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Researchers from the University of Melbourne have taken an ancient Egyptian mummy and brought her back to life by using 3D printer technology. It’s an interesting glimpse into an ancient culture that we still know very little about.

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The mummy was actually found by mistake inside the university. Researchers suspect that the head might have been brought to the school in the early 1900s by Frederic Wood Jones, an archaeologist who eventually became an anatomy professor at the school.

The idea to reconstruct the face came from Ryan Jefferies, a museum curator who explained, that “her face is kept upright because it is more respectful that way. She was once a living person, just like all the human specimens that we have preserved here, and we can’t forget that.”

The skull was actually starting to rot from the inside, which prompted the decision to reconstruct the face in the first place.

Whether it be facts about the great pyramids in Egypt and other parts of the world that have still have no explanation, or their extreme intelligence in various subjects, crafts, and life skills, it’s also fascinating to ponder what once was, and could one day be again — perhaps in a different form.

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‘Beauty’ Bias? Did She Really Look Like This?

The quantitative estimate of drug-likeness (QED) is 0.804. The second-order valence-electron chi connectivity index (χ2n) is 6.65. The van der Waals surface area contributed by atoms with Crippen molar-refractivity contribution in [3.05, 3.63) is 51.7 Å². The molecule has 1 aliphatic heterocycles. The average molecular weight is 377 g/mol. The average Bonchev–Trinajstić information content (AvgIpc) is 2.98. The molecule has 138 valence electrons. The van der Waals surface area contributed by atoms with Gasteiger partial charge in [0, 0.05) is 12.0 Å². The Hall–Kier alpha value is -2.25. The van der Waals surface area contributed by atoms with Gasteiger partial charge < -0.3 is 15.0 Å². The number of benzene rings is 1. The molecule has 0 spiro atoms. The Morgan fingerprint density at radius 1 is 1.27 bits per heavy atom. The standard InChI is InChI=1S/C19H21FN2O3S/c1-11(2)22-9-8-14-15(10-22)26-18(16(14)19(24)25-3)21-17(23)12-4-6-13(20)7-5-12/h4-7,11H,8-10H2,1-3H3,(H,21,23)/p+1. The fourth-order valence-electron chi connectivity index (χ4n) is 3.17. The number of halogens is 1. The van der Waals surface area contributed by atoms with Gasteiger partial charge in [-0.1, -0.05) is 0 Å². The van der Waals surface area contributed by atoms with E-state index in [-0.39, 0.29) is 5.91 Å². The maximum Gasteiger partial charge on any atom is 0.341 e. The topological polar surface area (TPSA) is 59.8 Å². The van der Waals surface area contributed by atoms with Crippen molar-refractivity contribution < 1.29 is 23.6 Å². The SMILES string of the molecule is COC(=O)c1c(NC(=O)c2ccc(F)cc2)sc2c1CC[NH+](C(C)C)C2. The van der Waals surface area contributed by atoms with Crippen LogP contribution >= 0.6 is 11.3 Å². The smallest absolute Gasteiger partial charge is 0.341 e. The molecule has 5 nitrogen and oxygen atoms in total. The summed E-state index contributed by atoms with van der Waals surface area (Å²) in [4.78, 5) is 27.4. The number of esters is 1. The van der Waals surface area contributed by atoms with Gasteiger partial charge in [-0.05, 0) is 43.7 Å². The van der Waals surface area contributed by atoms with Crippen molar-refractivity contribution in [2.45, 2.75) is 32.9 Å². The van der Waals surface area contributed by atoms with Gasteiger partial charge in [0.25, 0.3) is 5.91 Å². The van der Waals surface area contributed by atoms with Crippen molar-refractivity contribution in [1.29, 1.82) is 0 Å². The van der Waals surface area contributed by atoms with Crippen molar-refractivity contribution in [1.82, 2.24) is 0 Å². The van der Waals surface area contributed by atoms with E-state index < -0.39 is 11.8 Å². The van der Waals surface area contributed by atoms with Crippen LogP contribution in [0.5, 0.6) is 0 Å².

One thing that instantly struck me was the western idea of beauty. A CT scan was used to see what was going on inside the skull, and they did reconstruct the face based on what they knew of the skull, bone structure, etc. A team of forensic experts from Monash University was also called in to help.

It was from these scans and the collaboration with the forensic experts that have researchers estimating the age of the skull to belong to a woman who lived around 300 BC.

Sure, the CT scans were about to create an exact replica of the skull, but as far as how the face looked, it offers a glimpse into a big problem: what we’ve come to perceive as beautiful.

We have an entire industry out there that thrives on making people feel ugly, or creating a near impossible type of image to maintain. The idea of what is and isn’t beautiful when it comes to the human body is thrown at us a lot. Pretty well everything in the mainstream media is geared towards it, either obviously through famous figures that they sell as sex symbols, or less obviously through the amounts of make-up that even an evening news anchor will wear to make themselves “camera ready.”

We all buy into this idea of “real beauty” that is being sold to us, to varying degrees.

Below is a great clip going more in-depth into the discussion.


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